Orchard Lab

A place to share my thoughts and learnings

Deployment is part of developer experiences

Posted at — Mar 30, 2022

Story 1

Back in 2005 when I was still in college. Friends found me a part time job developing a desktop application for a barber shop. .NET and C# pretty much on the headlines news everyday, it’s also a modern way of writing desktop application at that time. So I choose C# to development the application.

Microsoft makes the development process as easy as drag and drop controls and then hooking your database business code. I had so much fun of doing the development.

By the time of the deployment though, it gave me a hard time. Because every machine needs to have the correct version of .NET runtime installed, and a SQL server instance running at least somewhere in the network as well. It’s been a nightmare for me to have it working on the client’s machine.

Story 2

Fast forward to 2011. I was super excited about Ruby and Ruby on Rails, I got my first Mac. Another time, I got a contract work to develop an expense system for a big company in China.

Of course I am gonna use Ruby on Rails, cause there is nothing at that time beat the developer experience of that. While I am having all the fun and learnings having the web application built. I realized that the client can only allow windows operating system running at their company. Anyone who familiar with the early days of getting Ruby on Rails running on a windows machine should know what I am talking about. It took weeks to finally get it up running on that machine, not only that, every new deployment is like another big unknown for me. Because of the huge trouble of that, they finally canceled the entire project and looking for someone else who can build them a ASP.net application.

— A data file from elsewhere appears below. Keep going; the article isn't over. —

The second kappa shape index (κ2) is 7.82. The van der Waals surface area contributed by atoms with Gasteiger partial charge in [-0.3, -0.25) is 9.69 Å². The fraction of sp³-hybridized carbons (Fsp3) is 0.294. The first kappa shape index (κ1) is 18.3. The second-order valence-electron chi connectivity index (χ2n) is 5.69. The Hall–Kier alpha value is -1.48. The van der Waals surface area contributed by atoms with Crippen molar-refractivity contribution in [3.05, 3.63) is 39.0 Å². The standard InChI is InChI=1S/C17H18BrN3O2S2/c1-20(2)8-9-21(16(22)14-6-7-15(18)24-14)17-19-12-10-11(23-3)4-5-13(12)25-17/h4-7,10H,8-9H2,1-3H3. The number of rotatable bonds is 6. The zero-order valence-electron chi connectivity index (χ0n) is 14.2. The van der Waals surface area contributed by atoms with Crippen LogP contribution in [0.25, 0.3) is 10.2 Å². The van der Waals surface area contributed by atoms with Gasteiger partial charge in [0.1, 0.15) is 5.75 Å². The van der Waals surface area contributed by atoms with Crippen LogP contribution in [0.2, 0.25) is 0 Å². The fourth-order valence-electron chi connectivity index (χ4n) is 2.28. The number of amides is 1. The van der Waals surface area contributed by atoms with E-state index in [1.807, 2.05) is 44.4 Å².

Deployment focused

Over the years, I’ve been very much appreciating the programming languages with the mind of easy of deployment. Languages like Rust or Go just makes the running your software on other people’s machine dead easy.

Customer mindset

As a user, I would be way much happier if it’s a single binary rather than 200 files scattered all over the place. That’s why I am huge fan of tools like syncthing - files synching tool and ran - local http server. I think that’s also a reason I favor Mac over Windows because of the single .app application file.

SPAs - self contained program

This might be sounds like a stretch argument, but I think Single-page application to some extend is an easier (might not be better, but that’s totally different discussion) way to distribute client side UI than traditional server side rendering apps.

Couple years ago, we want to migrate a huge production running web application from an old JSP (customized Java server) to a modern Spring based to mitigate some security risks. At that time the UI is written in a SPA framework, the Java server vended APIs and using JSP for the layout only. No matter how much I dislike client side rendering or the specific SPA framework they chosen at that time (spoiler: not React), I really appreciate the self-contained nature of SPAs. The migration of the backend is super smooth.

Long lasting

I’ve written quite some side projects over the years, interesting thing is the one wrote using Go or pure client side JavaScript are still running perfectly fine, but the ones written in Ruby or Node can’t even pass the bundle or npm install phase.

To end this already long article, I guess all I am trying to say is treating software deployment as part of the crafting. Cause real artists ship.